Getting Rid of Derek Lowe Was Even Better Than We Thought

As per Pravda:

The Braves’ revenue increased by $17 million last year, an 8-percent jump, according to a new financial filing by team owner Liberty Media.

The Braves agreed to pay $10 million toward Lowe’s guaranteed 2012 salary as part of that trade. Liberty reported the amount as a fourth-quarter 2011 expense, dropping the Braves to the $6 million loss from what otherwise would have been a $4 million profit for that year. For accounting purposes, that took the $10 million Lowe expense off the Braves’ 2012 ledger.

But even after taking that shift into consideration, the Braves’ adjusted operating income improved by another $18 million for 2012 as the revenue increase flowed to the bottom line.

In its financial report, Liberty attributed the revenue increase to “slightly greater fan attendance and with a slightly higher average price per ticket.” Citing the Lowe trade, the company said income also “was positively impacted by slightly lower player salaries.”

Plus, the Braves are making more money from moving 45 ballgames from Peachtree TV to Fox, though they’re absotively posilutely not saying how much. “Suffice it to say that this is a better deal for us,” says Braves VP Derek Schiller, who would know. Anyway, this is a team that’s making money. And in the form of BJ Upton, they’re putting at least some of it on the field. I hope they let Frank spend a bit at midyear.

191 thoughts on “Getting Rid of Derek Lowe Was Even Better Than We Thought”

  1. From last thread:

    RE: the backup 2B – it will be “some guy that can’t hit”

    RE: the Angels CF spot – Bourjos

    RE: Snikter sending Chris Johnson – in spring, you want to get an idea about how fast a guy makes that trip from 2B to home, in case it comes up when the games count

    RE: Gattis’ stance – he’s crouching lower and lower every year so far. He’s not far away from the full on Jeff Bagwell toilet squat

    RE: Joey Terds – I’ll believe it when he hits in real games, not a moment sooner

    From this thread:

    Mo’ money is good.

  2. The two games I have seenwith Alex Wood pitching an inning each looked pretty promising for the future. 95 mph lefty-fastball and a wicked slider. Looked a little wild at times but seems to have pretty pretty good stuff.

  3. If you can get someone to take Joe Johnson’s contract, you can get someone to take Dan Uggla’s contract.

    He literally contributes less than Pastornicky would and probably less than Terdoslavich or Ramos.

    Extending Jason, etc., sure gets a lot easier without Uggla’s “cap hit”.

  4. @3
    Dan Uggla is a 3 WAR player. There’s just no way you can honestly believe that those 3 players can be that productive, right? He might be frustrating as hell, but c’mon man, step off the ledge and look at the 3 players you’re talking about.

  5. Uggla is probably going to be worth his contract, and best case is he is able to reclaim some of his Marlin’s era magic and he becomes a huge plus for the team.

  6. None of those three options are anywhere close to being better than Uggla. He’s been frustrating to watch, but I think he bounces back offensively this year–maybe not 30HR but more contact while still drawing walks.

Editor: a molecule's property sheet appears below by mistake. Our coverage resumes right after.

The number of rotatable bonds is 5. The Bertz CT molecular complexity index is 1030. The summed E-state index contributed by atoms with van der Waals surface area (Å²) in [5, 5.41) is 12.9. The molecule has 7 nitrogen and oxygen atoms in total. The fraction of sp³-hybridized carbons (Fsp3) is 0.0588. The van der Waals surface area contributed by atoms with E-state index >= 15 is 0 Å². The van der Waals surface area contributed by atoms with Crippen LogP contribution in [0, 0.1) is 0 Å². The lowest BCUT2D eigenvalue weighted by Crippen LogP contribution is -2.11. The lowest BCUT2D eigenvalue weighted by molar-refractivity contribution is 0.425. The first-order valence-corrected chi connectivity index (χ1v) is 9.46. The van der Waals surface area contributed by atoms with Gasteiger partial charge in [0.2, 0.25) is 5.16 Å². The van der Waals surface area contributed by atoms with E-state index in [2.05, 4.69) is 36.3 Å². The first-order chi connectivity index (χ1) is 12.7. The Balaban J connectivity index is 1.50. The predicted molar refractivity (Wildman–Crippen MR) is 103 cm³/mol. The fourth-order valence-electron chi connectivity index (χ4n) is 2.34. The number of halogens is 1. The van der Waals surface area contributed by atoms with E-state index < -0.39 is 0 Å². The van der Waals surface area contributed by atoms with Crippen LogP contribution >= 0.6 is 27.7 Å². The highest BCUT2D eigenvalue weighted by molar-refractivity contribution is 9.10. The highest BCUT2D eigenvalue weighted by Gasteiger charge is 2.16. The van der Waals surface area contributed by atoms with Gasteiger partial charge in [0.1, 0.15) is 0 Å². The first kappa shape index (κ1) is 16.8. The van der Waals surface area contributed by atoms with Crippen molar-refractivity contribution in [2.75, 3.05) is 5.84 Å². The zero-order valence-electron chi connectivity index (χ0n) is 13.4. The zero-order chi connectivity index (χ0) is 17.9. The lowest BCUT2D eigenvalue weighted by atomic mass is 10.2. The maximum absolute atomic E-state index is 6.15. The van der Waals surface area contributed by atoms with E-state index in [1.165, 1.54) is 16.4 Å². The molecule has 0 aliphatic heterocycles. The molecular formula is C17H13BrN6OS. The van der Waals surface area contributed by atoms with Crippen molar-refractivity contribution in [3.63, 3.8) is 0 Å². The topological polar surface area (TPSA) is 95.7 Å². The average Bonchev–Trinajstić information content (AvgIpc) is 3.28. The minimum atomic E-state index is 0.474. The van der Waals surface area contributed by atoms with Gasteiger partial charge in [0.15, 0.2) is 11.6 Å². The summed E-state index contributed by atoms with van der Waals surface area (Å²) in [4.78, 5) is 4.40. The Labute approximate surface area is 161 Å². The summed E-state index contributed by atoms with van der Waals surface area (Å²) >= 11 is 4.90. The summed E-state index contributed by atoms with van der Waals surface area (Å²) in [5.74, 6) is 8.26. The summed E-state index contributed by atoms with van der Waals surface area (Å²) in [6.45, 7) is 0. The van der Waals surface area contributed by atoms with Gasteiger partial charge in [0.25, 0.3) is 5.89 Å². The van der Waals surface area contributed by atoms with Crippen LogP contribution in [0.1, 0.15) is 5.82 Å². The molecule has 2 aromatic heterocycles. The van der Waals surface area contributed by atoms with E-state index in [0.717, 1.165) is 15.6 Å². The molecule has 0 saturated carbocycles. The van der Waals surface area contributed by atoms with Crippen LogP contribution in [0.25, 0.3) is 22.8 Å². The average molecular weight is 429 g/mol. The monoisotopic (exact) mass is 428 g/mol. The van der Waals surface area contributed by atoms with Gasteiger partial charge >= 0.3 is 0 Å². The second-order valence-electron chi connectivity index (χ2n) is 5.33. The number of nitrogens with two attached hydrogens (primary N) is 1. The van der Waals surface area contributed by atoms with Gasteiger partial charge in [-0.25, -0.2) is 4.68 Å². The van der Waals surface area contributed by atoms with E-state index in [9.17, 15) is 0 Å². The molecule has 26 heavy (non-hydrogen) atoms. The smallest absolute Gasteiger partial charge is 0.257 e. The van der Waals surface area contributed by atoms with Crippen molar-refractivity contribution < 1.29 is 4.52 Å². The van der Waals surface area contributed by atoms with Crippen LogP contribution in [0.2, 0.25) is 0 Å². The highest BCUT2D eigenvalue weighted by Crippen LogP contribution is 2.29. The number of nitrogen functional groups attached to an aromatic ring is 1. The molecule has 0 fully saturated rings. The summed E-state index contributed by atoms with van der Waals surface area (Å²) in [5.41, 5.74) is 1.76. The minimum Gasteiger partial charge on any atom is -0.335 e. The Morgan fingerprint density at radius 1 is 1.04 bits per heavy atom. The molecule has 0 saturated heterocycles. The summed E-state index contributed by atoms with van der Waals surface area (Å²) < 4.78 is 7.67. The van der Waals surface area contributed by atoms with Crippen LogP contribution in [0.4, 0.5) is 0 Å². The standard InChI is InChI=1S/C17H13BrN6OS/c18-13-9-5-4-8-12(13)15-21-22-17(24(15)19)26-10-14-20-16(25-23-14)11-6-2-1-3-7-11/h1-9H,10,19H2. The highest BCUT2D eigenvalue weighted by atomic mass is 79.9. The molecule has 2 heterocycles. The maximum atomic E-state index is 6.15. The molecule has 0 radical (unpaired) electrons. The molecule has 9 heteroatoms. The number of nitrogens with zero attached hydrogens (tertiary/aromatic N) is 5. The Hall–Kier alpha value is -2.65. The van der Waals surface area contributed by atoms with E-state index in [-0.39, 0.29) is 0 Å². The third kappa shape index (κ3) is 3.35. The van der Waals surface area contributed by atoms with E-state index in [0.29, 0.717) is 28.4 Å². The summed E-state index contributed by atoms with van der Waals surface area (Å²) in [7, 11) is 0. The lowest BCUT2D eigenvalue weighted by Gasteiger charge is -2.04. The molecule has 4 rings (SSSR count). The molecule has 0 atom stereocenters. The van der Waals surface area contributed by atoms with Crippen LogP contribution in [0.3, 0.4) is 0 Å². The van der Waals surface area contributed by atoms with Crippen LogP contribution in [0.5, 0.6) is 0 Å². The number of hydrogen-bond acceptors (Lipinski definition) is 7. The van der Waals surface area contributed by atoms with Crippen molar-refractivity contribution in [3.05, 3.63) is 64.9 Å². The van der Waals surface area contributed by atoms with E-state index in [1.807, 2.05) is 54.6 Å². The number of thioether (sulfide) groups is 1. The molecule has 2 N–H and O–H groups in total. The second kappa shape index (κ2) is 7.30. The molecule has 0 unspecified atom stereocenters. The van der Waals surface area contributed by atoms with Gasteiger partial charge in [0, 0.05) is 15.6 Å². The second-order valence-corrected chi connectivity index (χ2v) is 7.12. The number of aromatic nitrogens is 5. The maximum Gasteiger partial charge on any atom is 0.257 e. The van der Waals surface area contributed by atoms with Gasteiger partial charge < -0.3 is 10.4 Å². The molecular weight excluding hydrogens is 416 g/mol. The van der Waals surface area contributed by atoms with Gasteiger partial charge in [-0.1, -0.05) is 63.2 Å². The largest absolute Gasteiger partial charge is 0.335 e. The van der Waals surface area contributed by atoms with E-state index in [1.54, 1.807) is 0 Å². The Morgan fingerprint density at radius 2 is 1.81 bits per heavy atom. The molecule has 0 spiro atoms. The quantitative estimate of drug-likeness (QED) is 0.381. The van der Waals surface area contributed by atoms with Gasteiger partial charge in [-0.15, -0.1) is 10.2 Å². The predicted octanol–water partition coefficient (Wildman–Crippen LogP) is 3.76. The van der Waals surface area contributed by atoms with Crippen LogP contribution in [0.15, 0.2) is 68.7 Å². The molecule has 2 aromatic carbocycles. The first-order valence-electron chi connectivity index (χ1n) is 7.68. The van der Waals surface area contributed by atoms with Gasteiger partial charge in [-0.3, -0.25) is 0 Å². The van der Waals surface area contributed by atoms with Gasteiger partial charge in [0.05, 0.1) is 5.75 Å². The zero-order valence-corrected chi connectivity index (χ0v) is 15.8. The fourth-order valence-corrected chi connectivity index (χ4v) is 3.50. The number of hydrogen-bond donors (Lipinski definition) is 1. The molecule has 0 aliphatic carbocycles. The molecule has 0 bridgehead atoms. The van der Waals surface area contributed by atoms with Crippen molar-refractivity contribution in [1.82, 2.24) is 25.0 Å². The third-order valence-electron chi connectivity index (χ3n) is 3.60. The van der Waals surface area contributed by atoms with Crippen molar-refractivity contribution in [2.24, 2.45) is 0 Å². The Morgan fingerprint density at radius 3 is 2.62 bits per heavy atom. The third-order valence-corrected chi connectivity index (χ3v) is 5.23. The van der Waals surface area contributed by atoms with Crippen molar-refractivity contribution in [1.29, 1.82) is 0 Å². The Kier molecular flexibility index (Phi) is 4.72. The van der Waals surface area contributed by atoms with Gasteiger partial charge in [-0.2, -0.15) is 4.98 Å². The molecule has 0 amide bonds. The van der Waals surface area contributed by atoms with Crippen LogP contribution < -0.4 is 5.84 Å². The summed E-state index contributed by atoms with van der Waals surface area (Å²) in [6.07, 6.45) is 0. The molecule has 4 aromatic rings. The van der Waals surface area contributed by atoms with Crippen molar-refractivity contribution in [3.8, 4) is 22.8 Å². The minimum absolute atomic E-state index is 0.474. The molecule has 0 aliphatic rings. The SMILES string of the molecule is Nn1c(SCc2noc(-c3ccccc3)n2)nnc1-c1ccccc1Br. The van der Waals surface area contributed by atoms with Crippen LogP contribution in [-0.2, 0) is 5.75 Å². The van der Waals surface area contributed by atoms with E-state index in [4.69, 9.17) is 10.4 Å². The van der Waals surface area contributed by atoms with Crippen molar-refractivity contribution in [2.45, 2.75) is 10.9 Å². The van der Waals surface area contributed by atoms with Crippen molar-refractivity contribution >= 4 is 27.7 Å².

7. Yep, Uggla’s biggest problem is the perception that if you are getting paid top of the market money, the fans expect you to outperform that contract. Not just merely be worth it.

    We want our 12 mill/yr players to play like 15 mill/yr or more.

    I predict that in 3 years we’ll be hearing the same sort of complaints about BJ Upton.

    (And for the record, I refuse to use the Bupton/Jupton names as something about them squicks me out.)

  8. If Uggla does 2012 three more times, we’re fine. The real worry is that his BB rate craters and his HR rate continues to decline. These are both possible, and if they happen, you might be in a position where Pastornicky could provide similar value. But that’s like a worst-case kinda thing.

  9. The #1 reason we win the division this year is called Andrelton Simmons. Didn’t see the game last night but twitter was abuzz about Simmons’ defense. Apparently he made some cannon throws and a ridiculous diving catch in left field foul territory that prompted Sheehan to tweet:

    “There should be an Andrelton Simmons channel.”

    I can’t wait for this season to start.

  10. 12- I looked for highlights on but the only Simmons highlight is his RBI. It wouldn’t surprise me if a Simmons compilation shows up on Youtube at some point.

  11. It’s very likely that Uggla will not be worth his contract. The hope was that he would have outperformed it in the first two years, but that didn’t really happen. Obviously, I’m hopeful for a 2013 rebound, but the k-rate this spring, meaningless or not, is concerning…

  12. He literally contributes less than Pastornicky would and probably less than Terdoslavich or Ramos.

    So which of those three will match Uggla’s .348 OBP, 19 homeruns and 94 walks?

    Pastornicky only wishes he could have a major league season as “bad” as Uggla’s 2012.

  13. Yeah, not sure justhank knows what “literally” means. Because something can’t be “literally” true if it’s patently false.

  14. @16

    Yes. If Uggla would have cut down his swing a little bit, he would have had a lot more hits.

  15. Can someone answer a question for me, regarding “Market Value” for wins?